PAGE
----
In the interview he talks about his new improvisational approach to playing – both live and in the studio, something that’s quite the departure for a musician like Neil Peart who has remained true to studio versions of the band’s songs when playing live. As someone who has taken other drummers to task for straying too far from the work on the studio version of songs while playing live, Peart’s desire and ability to remain true to the “original” version of Rush’s music was another reason he has been my hands-down favorite drummer for a long time.
I seriously doubt that his position on my personal list of favorite drummers is in jeopardy. He still plans to remain true to many Rush classics that he sees no reason to change. “The old stuff will remain. A song like Tom Sawyer I don’t need to change. It’s always hard; it’s always satisfying. Why mess with it?” Those are the kind of words I like to hear.
Regarding Clockwork Angles, Rush’s latest album that will also be released as a novel, I have a confession to make. I’ve listened to the entire album just once. There, I said it. I’ve seen rave reviews of the album from others, but for me it was such a departure from what I expected a Rush album to sound like that I just kind of set it aside and decided I’d attempt to digest it again in the future.
Although Clockwork Angels is indeed advertised as much more improvisational than previous albums, I guess I was unprepared for just how improvisational it is! Not to worry. I’ll get over it and give it a spin again soon. The fact that I’ve been pretty overwhelmed by a major life “re-boot” also factored into my decision to put Clockwork Angels on the back burner for a bit. I think it’s one of those albums I have to listen to a half-dozen times before I finally “get it.”
Every time I read a little more about Neil Peart I find that I respect and relate to him more. I think I understand where he’s coming from where the whole religion and spirituality thing is concerned, and I believe we’re very close to being on the same page. I guess I should make some time to read some of his books.
A lot of assumptions are made about celebrities, and Neil Peart is no exception. I’ve come up with my own collection of assumptions about the man and I’m kind of glad to see that some of them were off the mark. In the end, I think Peart’s closing comments from the interview make sense. If he ever does come face-to-face with Jesus, Allah or Buddah, I think he will be just fine.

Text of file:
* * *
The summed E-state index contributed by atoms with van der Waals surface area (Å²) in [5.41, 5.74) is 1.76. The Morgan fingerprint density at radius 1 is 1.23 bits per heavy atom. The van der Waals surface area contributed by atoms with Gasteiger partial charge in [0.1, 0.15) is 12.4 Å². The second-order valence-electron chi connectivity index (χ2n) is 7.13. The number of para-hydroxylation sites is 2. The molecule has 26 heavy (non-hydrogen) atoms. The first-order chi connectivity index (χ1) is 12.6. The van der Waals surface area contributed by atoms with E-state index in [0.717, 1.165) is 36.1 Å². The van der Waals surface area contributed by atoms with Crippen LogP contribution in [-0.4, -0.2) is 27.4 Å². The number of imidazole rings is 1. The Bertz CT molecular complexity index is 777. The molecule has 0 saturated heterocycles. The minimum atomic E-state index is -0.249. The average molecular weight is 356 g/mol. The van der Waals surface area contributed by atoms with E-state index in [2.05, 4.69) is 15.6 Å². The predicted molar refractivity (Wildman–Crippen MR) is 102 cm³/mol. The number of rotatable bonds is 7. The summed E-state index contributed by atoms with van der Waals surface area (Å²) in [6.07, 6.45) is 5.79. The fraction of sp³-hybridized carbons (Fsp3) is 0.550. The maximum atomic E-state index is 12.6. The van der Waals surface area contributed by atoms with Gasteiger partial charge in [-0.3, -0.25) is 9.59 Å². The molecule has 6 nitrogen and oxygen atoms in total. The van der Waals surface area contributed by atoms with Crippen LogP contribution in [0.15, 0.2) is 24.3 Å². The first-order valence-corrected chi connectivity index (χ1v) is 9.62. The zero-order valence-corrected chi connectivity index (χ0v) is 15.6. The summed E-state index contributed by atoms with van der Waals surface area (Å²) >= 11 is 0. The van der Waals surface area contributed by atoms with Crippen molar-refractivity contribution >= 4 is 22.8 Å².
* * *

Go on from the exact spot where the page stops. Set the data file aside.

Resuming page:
May 24, 2012
For any Rush fans who have been living under a rock for a while (hey, I get it, work and life in general tends to get in the way!) the Canadian progressive rock legends will be releasing a new album on June 12th and embarking on yet another tour starting right here in New Hampshire on the 7th of September. It’s clear that these guys are no slouches when it comes to hard work! Once you start working your way into your late fifties, touring is bound to be a lot more difficult than it was in 1981. As someone who has eased into his early fifties, I can tell you that it’s significantly easier to get hurt and takes longer to heal so the only thing I have left to say on that subject is rock on, fellow geezers!
In a recent interview, front man and unofficial band spokesman Geddy Lee sat down to talk about the group’s new album and subsequent tour. After noticing that one of the topics of conversation was supposed to be about “steampunk,” I became a little more excited about reading the interview. As a Rush fan of many years, I should probably not admit this, but I don’t have any idea what steampunk is! I guess I’ve been too lazy to look it up and I had hoped this interview would help explain it. Not so much.
So, in order to put this to rest once and for all, I decided to look it up. I knew it had something to do with the design elements that have been incorporated into the group’s equipment and such, but I finally reached the point where I want an explanation of this!
OK, a quick visit to the all-knowing Wikipedia has me up to speed on this whole steampunk thing. I’m fairly sure I got it, but in case you have been as negligent as I was regarding your understanding of it, check it out here since I really don’t think I’m up explaining it any better than Wikipedia did, and they even have pictures!
Now that we’ve got that out of the way and hopefully minimized the impact of my ignorance somewhat, let’s consider what Geddy Lee had to say about the new album, Clockwork Angels.
Perhaps the most important thing to understand about Clockwork Angels is that it is another concept album, or as they are framing it these days, “a narrative.” Don’t ask me what the difference is because I don’t know, but I have a feeling it’s roughly akin to the difference between album and record. You get the point. Whether or not I do is subject to scrutiny, I suppose.